RFE/RL: This violent behavior of the kids, why do they manifest it? Does it give them the sense of security, is it for self-protection?
Billing: Yes, I think it's a way of protecting themselves. Quite a few of the kids that we spoke to, particularly the boys, the boys who were forced to engage in sex work, for example, they carry knives as a routine. And it's a way of protecting themselves. Some of them display quite aggressive behavior, again, as a kind of protection mechanism. They are trying to say: Look, don't mess with me; I'm capable of defending myself. But deep down, I think we are dealing with quite scared children. And this kind of behavior is an example or symptom of their fear.
RFE/RL: Are all the problems of the street kids common for both boys and girls? Or do girls have different problems?
Billing: Since the conflict started there has been an increase in the prevalence of mota (pleasure) marriages in Iraq. The muta'a marriages are mainly practiced by Shi'ite Muslims. Muta'a marriage is a marriage for a fixed period of time. It is also something that is called a temporary marriage. And what we are seeing is muta'a marriages on the increase, especially for young girls. Now, this could be, again, a livelihood strategy for poor families who give permission for their daughters to conduct a muta'a marriage, say, for a period of a month or two week, or even an hour, in fact. So, it's kind of a pretext for prostitution.
RFE/RL: Your NGO has existed since 1993, since the war in former Yugoslavia. I presume that those problems are more or less common for all countries at war. What should be done to save those kids?
Billing: I think getting the community involved is the first step -- as a way of trying to break down the stigma that these children have. I'd take the example of our work in the Democratic Republic of Congo, where we also work with a similar group of children, street children who were very marginalized, very stigmatized by the community. And what we are trying to do is increase the involvement of the community in the lives of these children. Because if the community is on board, you can really help to promote a protective environment for the children themselves. But I think the key to community involvement is reaching those community leaders or authority figures and using them as a way of mobilizing the rest of the population. And this could involve talking to an influential religious spokesperson. It could involve speaking to district councilors. This is something we've done involving the local mullah in our work with children in conflict with the law and getting him to talk about the need to break down the stigma against these kids in his sermons, in the preaching that he does to the local community. And that had a really positive impact.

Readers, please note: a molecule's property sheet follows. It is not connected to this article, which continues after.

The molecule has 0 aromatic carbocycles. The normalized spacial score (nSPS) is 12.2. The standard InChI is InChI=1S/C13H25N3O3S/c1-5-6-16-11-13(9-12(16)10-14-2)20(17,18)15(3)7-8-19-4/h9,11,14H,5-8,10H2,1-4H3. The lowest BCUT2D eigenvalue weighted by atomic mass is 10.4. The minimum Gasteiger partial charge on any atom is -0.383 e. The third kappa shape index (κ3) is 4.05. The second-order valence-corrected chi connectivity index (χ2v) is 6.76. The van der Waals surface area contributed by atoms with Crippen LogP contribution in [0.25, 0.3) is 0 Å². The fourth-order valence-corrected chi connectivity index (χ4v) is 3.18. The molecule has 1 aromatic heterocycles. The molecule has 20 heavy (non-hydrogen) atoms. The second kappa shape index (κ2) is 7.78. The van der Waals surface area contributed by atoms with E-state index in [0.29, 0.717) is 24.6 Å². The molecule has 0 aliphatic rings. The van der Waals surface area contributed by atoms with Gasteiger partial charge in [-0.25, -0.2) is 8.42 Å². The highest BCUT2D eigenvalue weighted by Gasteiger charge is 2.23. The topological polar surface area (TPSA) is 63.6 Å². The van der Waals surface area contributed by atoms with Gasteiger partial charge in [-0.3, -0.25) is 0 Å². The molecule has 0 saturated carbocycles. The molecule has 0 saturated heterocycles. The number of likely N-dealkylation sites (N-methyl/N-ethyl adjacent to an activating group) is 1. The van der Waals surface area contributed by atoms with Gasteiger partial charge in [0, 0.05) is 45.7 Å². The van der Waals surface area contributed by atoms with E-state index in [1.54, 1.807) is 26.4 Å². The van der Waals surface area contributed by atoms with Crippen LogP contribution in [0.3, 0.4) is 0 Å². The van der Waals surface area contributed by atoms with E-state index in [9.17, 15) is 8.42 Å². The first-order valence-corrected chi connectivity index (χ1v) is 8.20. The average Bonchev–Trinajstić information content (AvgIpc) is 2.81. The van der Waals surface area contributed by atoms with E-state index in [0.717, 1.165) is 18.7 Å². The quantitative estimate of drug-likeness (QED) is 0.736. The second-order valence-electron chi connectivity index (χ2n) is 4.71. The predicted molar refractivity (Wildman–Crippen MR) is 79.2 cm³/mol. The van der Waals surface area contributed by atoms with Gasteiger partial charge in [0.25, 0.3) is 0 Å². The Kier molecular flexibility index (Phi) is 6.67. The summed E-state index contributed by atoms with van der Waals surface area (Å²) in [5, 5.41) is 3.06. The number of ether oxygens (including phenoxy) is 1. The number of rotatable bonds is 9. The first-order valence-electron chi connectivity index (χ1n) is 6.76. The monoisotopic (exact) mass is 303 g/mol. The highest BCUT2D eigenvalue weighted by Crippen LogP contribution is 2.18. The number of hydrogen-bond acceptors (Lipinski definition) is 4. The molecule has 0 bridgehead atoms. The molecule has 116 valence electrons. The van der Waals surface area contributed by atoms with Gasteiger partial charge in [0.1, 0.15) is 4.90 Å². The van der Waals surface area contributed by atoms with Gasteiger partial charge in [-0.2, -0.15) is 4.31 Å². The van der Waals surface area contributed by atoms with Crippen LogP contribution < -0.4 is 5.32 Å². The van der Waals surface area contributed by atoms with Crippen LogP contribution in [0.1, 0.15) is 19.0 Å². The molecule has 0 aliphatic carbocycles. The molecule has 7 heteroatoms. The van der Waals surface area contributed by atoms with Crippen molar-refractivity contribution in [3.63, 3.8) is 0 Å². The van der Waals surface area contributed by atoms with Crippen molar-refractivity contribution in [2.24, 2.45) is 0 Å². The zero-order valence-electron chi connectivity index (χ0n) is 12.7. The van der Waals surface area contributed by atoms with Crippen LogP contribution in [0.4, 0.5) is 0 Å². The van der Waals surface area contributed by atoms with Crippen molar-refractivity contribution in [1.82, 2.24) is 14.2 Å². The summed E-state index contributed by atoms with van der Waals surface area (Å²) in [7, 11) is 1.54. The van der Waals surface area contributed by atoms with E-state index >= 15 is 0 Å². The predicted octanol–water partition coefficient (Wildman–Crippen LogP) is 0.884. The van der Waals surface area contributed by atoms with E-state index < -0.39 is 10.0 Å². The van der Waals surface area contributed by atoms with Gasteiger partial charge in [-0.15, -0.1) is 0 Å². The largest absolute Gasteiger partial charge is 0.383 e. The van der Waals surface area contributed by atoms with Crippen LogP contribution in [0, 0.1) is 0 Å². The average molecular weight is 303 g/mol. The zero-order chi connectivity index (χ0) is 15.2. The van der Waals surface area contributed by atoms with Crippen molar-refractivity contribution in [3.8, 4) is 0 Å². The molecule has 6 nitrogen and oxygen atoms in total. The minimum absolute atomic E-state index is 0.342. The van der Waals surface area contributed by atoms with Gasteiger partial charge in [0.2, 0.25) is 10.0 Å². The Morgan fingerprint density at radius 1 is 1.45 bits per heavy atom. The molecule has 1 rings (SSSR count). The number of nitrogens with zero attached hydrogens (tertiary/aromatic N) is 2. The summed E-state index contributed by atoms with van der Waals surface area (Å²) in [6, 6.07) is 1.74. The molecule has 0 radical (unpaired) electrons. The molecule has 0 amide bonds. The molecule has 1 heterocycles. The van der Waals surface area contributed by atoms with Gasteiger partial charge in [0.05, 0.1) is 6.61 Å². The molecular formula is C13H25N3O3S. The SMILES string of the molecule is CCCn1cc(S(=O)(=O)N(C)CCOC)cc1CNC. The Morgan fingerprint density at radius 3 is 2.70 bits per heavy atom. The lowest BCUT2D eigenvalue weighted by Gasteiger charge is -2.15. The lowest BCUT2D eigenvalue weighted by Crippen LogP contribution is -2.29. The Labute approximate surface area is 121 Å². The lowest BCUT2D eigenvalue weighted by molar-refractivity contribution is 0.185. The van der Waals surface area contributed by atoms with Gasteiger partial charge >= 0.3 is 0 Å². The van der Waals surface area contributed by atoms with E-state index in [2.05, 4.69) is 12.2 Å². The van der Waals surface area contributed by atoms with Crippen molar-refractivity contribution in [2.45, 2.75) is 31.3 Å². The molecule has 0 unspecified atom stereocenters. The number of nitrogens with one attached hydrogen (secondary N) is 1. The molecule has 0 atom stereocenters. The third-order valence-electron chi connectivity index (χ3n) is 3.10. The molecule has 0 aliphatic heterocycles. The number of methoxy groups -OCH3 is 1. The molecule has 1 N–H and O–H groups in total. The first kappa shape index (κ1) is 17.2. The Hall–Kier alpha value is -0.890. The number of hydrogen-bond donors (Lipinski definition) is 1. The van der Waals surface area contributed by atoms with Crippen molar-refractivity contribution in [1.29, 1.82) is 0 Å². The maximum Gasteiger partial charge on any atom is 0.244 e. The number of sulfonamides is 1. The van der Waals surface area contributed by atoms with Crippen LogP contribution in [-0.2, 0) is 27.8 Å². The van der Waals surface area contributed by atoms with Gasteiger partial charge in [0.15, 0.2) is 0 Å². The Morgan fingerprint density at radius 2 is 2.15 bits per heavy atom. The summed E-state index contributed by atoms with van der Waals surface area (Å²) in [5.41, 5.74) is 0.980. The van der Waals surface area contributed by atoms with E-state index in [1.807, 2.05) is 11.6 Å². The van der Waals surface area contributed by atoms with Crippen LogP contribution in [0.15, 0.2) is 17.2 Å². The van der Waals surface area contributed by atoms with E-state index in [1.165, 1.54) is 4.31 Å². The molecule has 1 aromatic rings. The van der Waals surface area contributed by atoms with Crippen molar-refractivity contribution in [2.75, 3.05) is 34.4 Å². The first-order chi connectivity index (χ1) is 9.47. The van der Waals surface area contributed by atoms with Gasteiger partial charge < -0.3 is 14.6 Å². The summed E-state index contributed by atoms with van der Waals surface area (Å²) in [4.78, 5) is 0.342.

Baghdad Plan Shows Progress, But Challenges Persist
This is the third attempt to bring security to Baghdad since Prime Minister Nuri al-Maliki came to power in May 2006, and many observers regard the current operation as the last chance to avert an all-out civil war in Iraq. And while the initial assessment has been promising, questions remain as to whether the plan will have a long-term effect in stemming the violence that has engulfed Baghdad.
Some Signs Of Improvement
At a March 14 press conference, Brigadier General Qasim al-Musawi, a spokesman for the Baghdad security operation, released statistics for the first month, saying that the overall death toll had dropped by 30 percent. He said that 1,440 civilians were killed from January 14 to February 14, compared to 265 killed from February 14 to March 14. During the first period, 3,192 civilians were wounded, while 781 were wounded during the second period.
Since the plan was launched, car bombings have dropped by 36 percent, mortar attacks by 47 percent, hand-grenade attacks by 70 percent, Katyusha rocket attacks by 35 percent, and suicide bombings have dropped by 33.3 percent.
Al-Musawi also said that during the earlier period, 19 militants were killed and 169 arrested, while 94 militants were killed and 713 arrested in the second period. Since February 14, 24 hostages have been freed and more than 2,000 displaced families have returned to their homes," he said.
Lieutenant General Abbud Qanbar, the commander of operations for the Baghdad security plan, stressed at the same March 14 press conference that Iraqi civilians were expressing optimism over the security plan.
"The results of the past 30 days cannot be assessed by the numbers of explosions, car bombings, and acts of terrorism, but by the citizens' feeling that a new, positive development has taken place to reassure a large sector of society about the situation," Qanbar said.
The centerpiece of the United States' part in the security operation is a troop "surge" that will eventually see an additional 21,500 U.S. forces in Baghdad and the restive Al-Anbar Governorate to the west. In a BBC interview on March 18, U.S. General David Petraeus, the commander of U.S.-led forces in Iraq, expressed cautious optimism, saying that the plan showed "encouraging signs", but he would have a better idea of the plan's success once all U.S. troops have been deployed in the coming months.
"By early June, we should then have everyone roughly in place -- and that will allow us to establish the density in partnership with Iraqi security forces that you need to really get a good grip on the security situation," Petraeus said.
Just Temporary Lull?
While initial statistics indicate that attacks in Baghdad have dropped off significantly, some Iraqi officials have indicated that the steep drop in violence is due to militia elements assuming a lower profile to avoid the security crackdown.